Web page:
Each of these elements are interconnected. Each play a critical role to the success of your team as a whole and the team members individually. The absence of a single element can bring the whole project down. Ultimately, equipping your team with the right skills, the right tools, the right resources and the right authority is critical your success as a leader.

So how do you assess which elements your team is needing to make that step to a high performing team? 1. Talk to your team. 2. Ask some difficult questions. 3. Listen and be willing to receive honest feedback. 4. Use outside consultants or diagnostic tools, if necessary.

As you begin to focus on insuring your team has the skills, tools, resources and authority they need, your team will take notice. They will begin to engage. They will begin to push themselves and each other. Excellence, creativity, initiative and productivity will begin to flourish. Your team will become the “all-star team” you always knew you could lead.

What has been your experience with providing these key needs for your team? What challenges have you faced in trying to provide them?

8 Comments

  • Reply July 8, 2014

    Bob Gately

    Hello Lora,

    The 4 critical needs are missing the most frequently missed job success factor, i.e., job talent.

    ● 80% of employees self-report that they are not engaged.
    ● 80% of managers are ill suited to effectively manage people.
    ● The two 80 percents are closely related.

    Employers keep hiring the wrong people to be their managers and then they wonder why they have so few successful, engaged employees, managers and executives. Successful employees have all three of the following success predictors while unsuccessful employee lack one or two and usually it is Job Talent that they lack.
    1. Competence
    2. Cultural Fit
    3. Job Talent 



    Employers do a… 

    A. Great job of hiring competent employees. 

    B. Good job of hiring competent employees who fit the culture. 

    C. Poor job of hiring competent employees who fit the culture and who have a talent for the job. 


    Identifying the talent required for each job seems to be missing from talent and management discussions. If we ignore any of the three criteria, our workforce will be less successful with higher turnover than if we do not ignore any of the three criteria.
    1. Competence
    2. Cultural Fit
    3. Talent

    There are many factors to consider when hiring and managing talent but first we need to define talent unless “hiring talent” means “hiring employees.” Everyone wants to hire for and manage talent but if we can’t answer the five questions below with specificity, we can’t hire or manage talent effectively.
    1. How do we define talent?
    2. How do we measure talent?
    3. How do we know a candidate’s talent?
    4. How do we know what talent is required for each job?
    5. How do we match a candidate’s talent to the talent demanded by the job?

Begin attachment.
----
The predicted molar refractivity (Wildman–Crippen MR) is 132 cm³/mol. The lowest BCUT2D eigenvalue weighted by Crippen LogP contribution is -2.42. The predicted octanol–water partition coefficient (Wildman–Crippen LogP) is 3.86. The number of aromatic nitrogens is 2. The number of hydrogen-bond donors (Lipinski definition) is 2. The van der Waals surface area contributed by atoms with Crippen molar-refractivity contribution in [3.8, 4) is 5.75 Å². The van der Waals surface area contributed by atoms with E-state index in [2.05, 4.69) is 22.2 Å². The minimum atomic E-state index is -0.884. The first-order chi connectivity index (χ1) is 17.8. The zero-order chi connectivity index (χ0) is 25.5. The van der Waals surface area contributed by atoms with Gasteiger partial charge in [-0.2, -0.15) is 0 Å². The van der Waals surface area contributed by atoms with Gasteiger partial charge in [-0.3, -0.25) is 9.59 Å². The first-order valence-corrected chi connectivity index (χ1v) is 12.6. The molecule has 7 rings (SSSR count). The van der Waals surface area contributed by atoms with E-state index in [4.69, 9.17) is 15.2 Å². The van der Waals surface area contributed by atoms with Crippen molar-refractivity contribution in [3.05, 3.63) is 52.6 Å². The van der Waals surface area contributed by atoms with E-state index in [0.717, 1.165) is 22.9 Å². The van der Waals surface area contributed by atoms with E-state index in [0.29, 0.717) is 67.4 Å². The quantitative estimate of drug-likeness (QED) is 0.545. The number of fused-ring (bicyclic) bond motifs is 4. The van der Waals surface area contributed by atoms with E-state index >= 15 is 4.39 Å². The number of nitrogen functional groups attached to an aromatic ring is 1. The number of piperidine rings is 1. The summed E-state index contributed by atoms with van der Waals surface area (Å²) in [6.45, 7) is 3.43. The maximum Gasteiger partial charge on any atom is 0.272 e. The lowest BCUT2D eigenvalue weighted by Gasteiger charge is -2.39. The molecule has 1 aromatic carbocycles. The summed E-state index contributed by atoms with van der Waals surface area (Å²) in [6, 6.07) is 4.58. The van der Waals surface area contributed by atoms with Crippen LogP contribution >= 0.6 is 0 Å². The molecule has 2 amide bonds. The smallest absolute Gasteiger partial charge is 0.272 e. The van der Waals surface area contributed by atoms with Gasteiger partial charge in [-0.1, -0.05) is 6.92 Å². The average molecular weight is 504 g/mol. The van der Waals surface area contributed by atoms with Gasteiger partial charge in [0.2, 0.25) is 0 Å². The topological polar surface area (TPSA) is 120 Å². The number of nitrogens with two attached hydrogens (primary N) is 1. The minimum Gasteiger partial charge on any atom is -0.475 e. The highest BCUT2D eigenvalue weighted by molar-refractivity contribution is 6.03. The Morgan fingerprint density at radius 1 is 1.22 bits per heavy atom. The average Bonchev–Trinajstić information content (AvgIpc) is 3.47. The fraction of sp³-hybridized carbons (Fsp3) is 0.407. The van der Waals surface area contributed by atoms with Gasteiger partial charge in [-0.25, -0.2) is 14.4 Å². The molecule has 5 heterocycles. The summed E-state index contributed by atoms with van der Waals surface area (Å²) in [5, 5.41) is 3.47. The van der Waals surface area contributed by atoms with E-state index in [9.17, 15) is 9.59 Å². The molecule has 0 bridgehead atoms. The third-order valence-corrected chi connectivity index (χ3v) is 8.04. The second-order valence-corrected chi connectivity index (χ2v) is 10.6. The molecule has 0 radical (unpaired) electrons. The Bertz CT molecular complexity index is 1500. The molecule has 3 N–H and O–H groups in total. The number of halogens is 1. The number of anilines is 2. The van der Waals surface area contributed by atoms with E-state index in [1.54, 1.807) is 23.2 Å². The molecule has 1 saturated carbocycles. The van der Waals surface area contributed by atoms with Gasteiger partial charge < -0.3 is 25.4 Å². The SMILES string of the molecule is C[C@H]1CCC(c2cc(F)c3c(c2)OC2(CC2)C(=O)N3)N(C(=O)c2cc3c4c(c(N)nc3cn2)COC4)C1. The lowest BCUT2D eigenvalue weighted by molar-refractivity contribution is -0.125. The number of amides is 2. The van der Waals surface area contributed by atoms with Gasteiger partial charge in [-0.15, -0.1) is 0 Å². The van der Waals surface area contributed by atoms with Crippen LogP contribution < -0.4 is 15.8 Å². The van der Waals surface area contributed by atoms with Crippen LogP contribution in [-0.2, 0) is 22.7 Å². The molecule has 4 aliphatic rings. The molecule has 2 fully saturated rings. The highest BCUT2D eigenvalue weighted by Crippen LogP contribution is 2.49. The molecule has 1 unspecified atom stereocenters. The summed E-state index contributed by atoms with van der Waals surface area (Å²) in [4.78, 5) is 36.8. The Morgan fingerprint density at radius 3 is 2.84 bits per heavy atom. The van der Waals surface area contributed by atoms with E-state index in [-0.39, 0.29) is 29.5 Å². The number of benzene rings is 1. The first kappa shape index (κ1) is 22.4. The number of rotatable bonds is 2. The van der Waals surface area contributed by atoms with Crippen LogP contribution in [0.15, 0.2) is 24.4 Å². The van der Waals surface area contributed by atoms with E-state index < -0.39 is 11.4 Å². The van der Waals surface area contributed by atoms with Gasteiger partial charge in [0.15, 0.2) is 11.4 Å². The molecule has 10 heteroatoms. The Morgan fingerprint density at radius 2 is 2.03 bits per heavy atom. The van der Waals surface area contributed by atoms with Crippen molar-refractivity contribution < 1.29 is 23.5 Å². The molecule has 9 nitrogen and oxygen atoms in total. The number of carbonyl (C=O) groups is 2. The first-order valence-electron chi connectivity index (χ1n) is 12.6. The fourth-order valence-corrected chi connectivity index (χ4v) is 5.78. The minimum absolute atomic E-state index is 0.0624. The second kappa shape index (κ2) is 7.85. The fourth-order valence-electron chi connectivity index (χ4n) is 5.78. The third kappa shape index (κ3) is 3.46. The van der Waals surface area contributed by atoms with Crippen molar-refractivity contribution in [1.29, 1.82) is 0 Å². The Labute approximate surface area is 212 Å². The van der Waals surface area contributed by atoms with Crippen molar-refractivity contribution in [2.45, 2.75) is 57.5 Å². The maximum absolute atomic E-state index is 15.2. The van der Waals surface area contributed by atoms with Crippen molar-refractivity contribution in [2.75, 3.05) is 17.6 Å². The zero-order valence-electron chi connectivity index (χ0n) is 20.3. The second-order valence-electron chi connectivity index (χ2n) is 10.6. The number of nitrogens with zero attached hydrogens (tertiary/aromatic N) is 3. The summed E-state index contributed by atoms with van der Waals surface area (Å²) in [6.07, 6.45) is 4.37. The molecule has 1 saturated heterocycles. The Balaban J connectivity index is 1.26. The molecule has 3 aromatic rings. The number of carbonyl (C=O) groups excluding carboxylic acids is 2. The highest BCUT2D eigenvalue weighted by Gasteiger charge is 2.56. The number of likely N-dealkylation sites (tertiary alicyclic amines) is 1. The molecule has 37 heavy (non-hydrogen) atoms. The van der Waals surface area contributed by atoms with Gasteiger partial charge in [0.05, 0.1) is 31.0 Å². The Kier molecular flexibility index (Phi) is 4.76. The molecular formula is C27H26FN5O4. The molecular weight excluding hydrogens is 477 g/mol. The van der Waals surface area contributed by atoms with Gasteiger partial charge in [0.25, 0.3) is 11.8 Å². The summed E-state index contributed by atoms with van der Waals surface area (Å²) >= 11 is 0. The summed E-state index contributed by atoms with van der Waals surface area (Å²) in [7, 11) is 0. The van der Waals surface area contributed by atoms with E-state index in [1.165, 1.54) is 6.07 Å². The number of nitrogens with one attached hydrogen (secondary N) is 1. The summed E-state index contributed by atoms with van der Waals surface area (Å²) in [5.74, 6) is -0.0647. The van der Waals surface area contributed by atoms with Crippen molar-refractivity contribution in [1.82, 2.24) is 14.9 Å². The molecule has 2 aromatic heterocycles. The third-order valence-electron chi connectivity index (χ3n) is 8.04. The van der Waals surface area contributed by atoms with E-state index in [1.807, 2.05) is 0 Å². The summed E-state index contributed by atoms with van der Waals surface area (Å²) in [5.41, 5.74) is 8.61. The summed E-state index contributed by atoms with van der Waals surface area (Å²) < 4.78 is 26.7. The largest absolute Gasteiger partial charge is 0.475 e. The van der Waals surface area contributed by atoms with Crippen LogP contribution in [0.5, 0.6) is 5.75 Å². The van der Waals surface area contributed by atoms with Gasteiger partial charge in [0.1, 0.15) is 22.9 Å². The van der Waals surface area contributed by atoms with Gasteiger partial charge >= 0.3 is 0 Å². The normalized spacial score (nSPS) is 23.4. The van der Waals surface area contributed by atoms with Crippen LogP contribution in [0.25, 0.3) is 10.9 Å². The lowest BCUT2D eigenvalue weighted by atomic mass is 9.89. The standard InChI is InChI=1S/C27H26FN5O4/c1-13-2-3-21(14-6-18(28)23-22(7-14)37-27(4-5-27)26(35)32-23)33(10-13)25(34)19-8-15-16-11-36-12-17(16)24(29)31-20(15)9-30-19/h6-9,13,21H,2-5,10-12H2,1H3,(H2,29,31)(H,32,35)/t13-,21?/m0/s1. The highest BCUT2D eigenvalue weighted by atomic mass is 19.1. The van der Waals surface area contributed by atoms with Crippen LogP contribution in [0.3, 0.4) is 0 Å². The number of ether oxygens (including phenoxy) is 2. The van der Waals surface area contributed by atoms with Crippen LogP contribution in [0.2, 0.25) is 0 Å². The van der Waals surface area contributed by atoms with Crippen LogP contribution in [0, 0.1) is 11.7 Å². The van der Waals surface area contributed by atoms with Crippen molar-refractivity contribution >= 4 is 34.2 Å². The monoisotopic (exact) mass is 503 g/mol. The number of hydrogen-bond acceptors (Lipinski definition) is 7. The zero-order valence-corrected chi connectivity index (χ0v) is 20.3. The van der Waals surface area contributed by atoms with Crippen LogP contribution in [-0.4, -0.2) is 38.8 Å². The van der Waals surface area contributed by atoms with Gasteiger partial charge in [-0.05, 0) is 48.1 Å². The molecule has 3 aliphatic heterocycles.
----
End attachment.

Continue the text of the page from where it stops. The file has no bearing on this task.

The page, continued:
Most managers cannot answer the five questions with specificity but the answers provide the framework for hiring successful employees and creating an engaged workforce.

    Talent is not found in resumes or interviews or background checks or college transcripts.

    Talent must be hired since it cannot be acquired or imparted after the hire.

  • Reply July 9, 2014

    Lora Schafer

    Hi, Bob – I agree with so much of what you’re saying. In fact, I’m giving a presentation next week on employee engagement and will be presenting a lot of the ideas you shared. (Btw, I haven’t seen the numbers that show 80% disengagement, but I have seen to studies that indicate 70%, would you let me know which studies you’re referring to?)

    You’re right, hiring the right people with the right competencies and cultural fit are key. So many companies hire for skills and not for people, to their own determent.

    There are a couple things that I believe, even with natural talent, good leadership is a learned skill and unfortunately most people, when placed in their first leadership role, are woefully under skilled in best leadership practices and its the drive in many companies to provide this essential training is more than lacking. You don’t get much hands on training in college, and unless you’re really luck to get an awesome mentor or just very self-motivated,its difficult to gain once you’re in your career. So, its important for companies to provide opportunities to develop their leadership from within. It is much to their advantage own to make this commitment, the statistics you provide prove this point.

    So I’m curious, how do you define talent?

  • Hi Lora,
    This is a good list. So often, managers inherit team members who may or may not have the skills, aptitudes and motivation for current and upcoming challenges. Nowadays, it’s also not uncommon for leaders to be asked to do more with fewer resources. In both of these cases, it seems to me, you need leaders who know how to engage and motivate their teams in less than ideal conditions.

    Jagoda

  • Reply July 10, 2014

    Lora Schafer

    Thank you Jagoda for you comment. Yes, managers are being asked to do more with less, and I think this is high lighting the need be more intentional and focused in how we as leaders engage and empower those we lead.

  • Reply July 10, 2014

    Bob Gately

    Hi Lora,

    I’ve been following the issue of employee performance since 1992 and I keep reading the same data. Perhaps they are repeating my comments? Our clients report that once they start hiring for talent they quickly realize that they were hiring the wrong people about 80% of the time. Yes, they hired competent employees who fit their culture but that is not nearly enough.

    It is job talent that most employers ignore.

    Employers do a… 

    A. Great job of hiring competent employees. 

    B. Good job of hiring competent employees who fit the culture. 

    C. Poor job of hiring competent employees who fit the culture and who have a talent for the job. 


    We should never hire an employee for a leadership position before assessing them for leadership talent.

  • Reply July 12, 2014

    Jim Russell

    Lora,

    I enjoyed your article and the feedback. I will be sharing it with other managers in my organization who I think will benefit from your insight and expertise. Thank-you, Jim

  • Reply July 15, 2014

    Lora Schafer

    Thank you.